The building fastidious until there is nothing left, not even a frame for a sentence-shed.

Behind the TV, I’m growing pieces of music, shaken in a bag; we could live on the same channels.

I have grown new considerations for purple, for melody, for the play—the theatre misplaced and fuzzy.

One adjusts and can be two or three thousand pieces at the bottom of the issue, the fairy tale lesson of the castle and boat.

Don’t be afraid to go alone—whom have you told?

Stand behind the dilapidated garage, sorry for your tragic becoming.

The windows can be cleaned from bloodshed, the filthy blackboard erased completely—thrown out, in fact.

The house detaches from the sea animal; there is always a new friend.

Park your car where the sky is holding—grammar untangled, intricate sentences diagrammed—before expunged.

The rebuilding, unruly—Ramshackles!

Afraid of the Orphic music, how it hides, sends us scrambling through the artery-streets in need of blankets.

Press here to become curious again—in love with nothing but the arrival of stage, the haunting music again.

In the meantime, we must go quickly; it is dangerous—and stunning.

The night swallows the sequin stars, moving the clouds cloudy.

You must drink the anodyne, sequestered in language.  

The sea urchin drowns the book of meanings in another book about a book.

We are waiting for time—to glue the paper guitar back on Orpheus’ torn arm.

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To finally arrive—detached everything; a changed disposition skipping in a new coat made of shiny buttons.

Go to work, sleep through the news, fold the lines into an origami boat to float in the bathtub that needs to be scoured before the unwanted company arrives.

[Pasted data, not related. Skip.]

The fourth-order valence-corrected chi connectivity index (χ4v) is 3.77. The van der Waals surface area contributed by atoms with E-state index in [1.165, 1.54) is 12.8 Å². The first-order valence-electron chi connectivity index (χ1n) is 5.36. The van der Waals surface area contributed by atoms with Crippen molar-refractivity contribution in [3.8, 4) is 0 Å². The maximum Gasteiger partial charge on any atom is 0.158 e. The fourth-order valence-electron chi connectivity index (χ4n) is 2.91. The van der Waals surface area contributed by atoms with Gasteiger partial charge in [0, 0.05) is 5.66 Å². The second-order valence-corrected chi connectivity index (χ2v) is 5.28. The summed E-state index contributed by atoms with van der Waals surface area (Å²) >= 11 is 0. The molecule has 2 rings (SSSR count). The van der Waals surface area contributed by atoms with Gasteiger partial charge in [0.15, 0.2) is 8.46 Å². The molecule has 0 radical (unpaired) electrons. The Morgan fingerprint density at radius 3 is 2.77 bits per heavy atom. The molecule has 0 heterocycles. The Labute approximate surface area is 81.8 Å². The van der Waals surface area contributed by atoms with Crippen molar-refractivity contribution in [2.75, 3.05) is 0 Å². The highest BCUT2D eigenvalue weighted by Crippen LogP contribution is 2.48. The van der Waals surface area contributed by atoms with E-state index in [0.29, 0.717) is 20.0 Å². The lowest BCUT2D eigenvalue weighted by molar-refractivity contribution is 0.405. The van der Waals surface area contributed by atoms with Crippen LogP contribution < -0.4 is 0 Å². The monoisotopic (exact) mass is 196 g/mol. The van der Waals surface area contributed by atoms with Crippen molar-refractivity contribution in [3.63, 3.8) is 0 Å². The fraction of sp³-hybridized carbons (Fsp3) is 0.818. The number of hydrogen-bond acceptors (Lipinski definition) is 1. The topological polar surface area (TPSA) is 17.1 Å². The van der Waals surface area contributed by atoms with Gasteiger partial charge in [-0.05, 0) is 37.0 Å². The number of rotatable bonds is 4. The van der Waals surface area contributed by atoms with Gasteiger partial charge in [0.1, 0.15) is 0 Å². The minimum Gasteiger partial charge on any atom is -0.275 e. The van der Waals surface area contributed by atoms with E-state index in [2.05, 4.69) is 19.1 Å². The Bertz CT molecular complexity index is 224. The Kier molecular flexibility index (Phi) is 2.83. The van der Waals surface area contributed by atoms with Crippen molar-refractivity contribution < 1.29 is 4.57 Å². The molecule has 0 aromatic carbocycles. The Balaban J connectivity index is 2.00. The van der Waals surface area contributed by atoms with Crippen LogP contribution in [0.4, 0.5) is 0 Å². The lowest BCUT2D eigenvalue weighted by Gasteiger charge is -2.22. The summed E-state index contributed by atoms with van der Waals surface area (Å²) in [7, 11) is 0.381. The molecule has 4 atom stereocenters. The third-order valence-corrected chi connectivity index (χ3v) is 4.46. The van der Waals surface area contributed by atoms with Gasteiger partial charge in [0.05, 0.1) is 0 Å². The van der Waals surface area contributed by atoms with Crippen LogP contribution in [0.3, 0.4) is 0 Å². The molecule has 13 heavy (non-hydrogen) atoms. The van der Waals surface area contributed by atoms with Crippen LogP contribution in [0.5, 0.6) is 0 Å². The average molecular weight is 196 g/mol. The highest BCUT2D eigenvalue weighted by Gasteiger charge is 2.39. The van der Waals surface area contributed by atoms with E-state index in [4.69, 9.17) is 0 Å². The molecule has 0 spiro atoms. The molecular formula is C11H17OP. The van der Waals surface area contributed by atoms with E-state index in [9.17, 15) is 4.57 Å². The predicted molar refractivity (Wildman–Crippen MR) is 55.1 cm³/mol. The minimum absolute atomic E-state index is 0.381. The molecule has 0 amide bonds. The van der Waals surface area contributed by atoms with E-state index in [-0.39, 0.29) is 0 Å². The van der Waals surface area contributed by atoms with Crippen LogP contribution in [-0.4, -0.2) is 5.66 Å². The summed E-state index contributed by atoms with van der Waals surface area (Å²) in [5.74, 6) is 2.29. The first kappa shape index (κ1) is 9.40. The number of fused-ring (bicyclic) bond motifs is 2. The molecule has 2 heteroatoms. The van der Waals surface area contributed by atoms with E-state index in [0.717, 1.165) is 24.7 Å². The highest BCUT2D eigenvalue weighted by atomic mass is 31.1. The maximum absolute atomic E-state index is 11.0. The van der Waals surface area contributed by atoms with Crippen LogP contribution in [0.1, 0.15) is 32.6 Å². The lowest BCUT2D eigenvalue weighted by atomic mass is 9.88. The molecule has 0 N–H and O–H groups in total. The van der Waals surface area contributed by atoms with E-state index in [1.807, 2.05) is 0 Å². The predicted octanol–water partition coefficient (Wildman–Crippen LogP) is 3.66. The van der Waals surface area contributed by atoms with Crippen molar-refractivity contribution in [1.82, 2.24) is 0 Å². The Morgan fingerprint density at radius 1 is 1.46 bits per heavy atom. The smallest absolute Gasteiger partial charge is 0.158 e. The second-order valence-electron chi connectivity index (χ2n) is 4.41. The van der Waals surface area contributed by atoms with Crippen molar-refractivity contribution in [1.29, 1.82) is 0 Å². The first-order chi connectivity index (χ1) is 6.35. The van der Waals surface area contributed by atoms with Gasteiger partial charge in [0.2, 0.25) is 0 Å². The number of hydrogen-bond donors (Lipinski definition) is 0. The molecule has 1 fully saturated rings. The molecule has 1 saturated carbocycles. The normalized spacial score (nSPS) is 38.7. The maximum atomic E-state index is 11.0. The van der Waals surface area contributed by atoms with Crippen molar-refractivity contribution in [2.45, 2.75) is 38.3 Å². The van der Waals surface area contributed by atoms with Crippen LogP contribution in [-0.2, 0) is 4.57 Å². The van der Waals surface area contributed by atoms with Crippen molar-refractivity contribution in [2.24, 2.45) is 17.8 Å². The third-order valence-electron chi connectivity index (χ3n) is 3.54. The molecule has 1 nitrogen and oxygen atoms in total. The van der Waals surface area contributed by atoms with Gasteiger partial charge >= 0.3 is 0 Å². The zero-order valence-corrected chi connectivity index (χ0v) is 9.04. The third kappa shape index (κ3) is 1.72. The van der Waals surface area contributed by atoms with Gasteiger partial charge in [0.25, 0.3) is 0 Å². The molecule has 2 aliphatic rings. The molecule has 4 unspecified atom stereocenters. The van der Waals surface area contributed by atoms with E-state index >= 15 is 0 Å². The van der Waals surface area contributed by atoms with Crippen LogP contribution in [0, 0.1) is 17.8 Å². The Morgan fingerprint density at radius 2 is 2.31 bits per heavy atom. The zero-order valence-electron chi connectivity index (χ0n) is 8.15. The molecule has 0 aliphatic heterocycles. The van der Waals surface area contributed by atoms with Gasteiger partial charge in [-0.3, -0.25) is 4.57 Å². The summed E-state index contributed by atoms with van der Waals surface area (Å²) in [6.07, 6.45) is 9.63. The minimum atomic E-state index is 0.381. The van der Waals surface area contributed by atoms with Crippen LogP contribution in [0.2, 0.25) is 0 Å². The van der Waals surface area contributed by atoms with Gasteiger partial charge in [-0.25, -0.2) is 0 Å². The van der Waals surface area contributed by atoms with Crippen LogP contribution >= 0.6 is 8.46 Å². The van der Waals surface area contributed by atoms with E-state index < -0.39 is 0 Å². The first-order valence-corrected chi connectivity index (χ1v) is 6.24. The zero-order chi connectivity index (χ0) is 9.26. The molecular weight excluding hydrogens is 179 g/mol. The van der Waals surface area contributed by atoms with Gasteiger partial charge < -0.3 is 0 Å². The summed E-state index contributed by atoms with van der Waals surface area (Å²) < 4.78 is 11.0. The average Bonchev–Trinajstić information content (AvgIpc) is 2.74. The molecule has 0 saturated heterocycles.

Smile and say, we are leaning in a bright direction.

The theory of the factory won’t open the enclosure.

The workers are naming all the broken parts of the massive new machine, its instruction manual in Chinese.

They release the boy who can’t drink the elixir—pressed under a car, performing terrible tricks—breaking windows for home.

How easy the game of hide-and-seek in the attic when no one is there except dirty pigeons that don’t mind the nails spiking straight up to send them running off the roof’s gray, tarred shingles.

Their thick necks of dusted, oily feathers—careening—jerking—on high speed because they no longer care to fly.

Their flattened, dilated golden eyes multiply, following in the smallest room facing the front of the house—where you wait for the too-thin girl with unwashed hair to cross the street, alight the crooked porch steps of the old woman who can’t remember the girl’s mellifluous name.

Pull out your spleen to show the middle child while the pictures of death detach recklessly— shattering the platelet of the sample.

Collision’s blueprints clear Tuesday’s field of glaring sun that doesn’t mean to hurt you—doesn’t mean to disturb you with sharp pebbles.

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The painter combated the gray day with an entire tube of yellow.

When finished, he sat in front of the canvas as if it were the sun.

Lemons plucked from summer trees morphed into liquid buttercups void of lies.

Somehow he had highlighted happiness from defunct childhoods across countries.